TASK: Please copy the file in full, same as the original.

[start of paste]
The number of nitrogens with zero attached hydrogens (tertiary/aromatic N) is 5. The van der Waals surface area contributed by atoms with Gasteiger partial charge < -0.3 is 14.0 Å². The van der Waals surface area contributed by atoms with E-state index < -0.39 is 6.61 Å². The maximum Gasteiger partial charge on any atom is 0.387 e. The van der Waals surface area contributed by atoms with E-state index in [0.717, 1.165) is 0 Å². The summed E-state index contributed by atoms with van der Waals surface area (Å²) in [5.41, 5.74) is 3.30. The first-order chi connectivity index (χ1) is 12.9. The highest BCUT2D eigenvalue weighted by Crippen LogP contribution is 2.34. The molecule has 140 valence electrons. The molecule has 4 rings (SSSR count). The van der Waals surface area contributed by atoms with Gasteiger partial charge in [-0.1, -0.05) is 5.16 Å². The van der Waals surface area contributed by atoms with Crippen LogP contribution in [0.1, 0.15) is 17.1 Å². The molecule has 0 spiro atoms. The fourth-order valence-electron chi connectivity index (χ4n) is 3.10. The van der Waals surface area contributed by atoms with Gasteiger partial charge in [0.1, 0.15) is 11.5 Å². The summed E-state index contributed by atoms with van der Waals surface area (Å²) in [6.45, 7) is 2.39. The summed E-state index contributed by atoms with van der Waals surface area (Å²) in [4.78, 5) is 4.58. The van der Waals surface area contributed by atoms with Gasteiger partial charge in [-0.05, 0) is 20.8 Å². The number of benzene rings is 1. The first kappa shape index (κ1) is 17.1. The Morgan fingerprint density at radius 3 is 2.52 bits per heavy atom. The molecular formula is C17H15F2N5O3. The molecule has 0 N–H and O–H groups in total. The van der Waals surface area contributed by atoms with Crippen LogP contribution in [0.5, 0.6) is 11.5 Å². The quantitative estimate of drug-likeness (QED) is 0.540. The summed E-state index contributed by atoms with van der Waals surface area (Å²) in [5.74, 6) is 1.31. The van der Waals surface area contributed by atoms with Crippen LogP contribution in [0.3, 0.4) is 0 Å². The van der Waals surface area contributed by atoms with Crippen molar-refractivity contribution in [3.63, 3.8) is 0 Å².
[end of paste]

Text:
The number of nitrogens with zero attached hydrogens (tertiary/aromatic N) is 5. The van der Waals surface area contributed by atoms with Gasteiger partial charge < -0.3 is 14.0 Å². The van der Waals surface area contributed by atoms with E-state index < -0.39 is 6.61 Å². The maximum Gasteiger partial charge on any atom is 0.387 e. The van der Waals surface area contributed by atoms with E-state index in [0.717, 1.165) is 0 Å². The summed E-state index contributed by atoms with van der Waals surface area (Å²) in [5.41, 5.74) is 3.30. The first-order chi connectivity index (χ1) is 12.9. The highest BCUT2D eigenvalue weighted by Crippen LogP contribution is 2.34. The molecule has 140 valence electrons. The molecule has 4 rings (SSSR count). The van der Waals surface area contributed by atoms with Gasteiger partial charge in [-0.1, -0.05) is 5.16 Å². The van der Waals surface area contributed by atoms with Crippen LogP contribution in [0.1, 0.15) is 17.1 Å². The molecule has 0 spiro atoms. The fourth-order valence-electron chi connectivity index (χ4n) is 3.10. The van der Waals surface area contributed by atoms with Gasteiger partial charge in [0.1, 0.15) is 11.5 Å². The summed E-state index contributed by atoms with van der Waals surface area (Å²) in [6.45, 7) is 2.39. The summed E-state index contributed by atoms with van der Waals surface area (Å²) in [4.78, 5) is 4.58. The van der Waals surface area contributed by atoms with Gasteiger partial charge in [-0.05, 0) is 20.8 Å². The number of benzene rings is 1. The first kappa shape index (κ1) is 17.1. The Morgan fingerprint density at radius 3 is 2.52 bits per heavy atom. The molecular formula is C17H15F2N5O3. The molecule has 0 N–H and O–H groups in total. The van der Waals surface area contributed by atoms with Crippen LogP contribution in [0.5, 0.6) is 11.5 Å². The quantitative estimate of drug-likeness (QED) is 0.540. The summed E-state index contributed by atoms with van der Waals surface area (Å²) in [5.74, 6) is 1.31. The van der Waals surface area contributed by atoms with Crippen LogP contribution in [0.3, 0.4) is 0 Å². The van der Waals surface area contributed by atoms with Crippen molar-refractivity contribution in [3.63, 3.8) is 0 Å².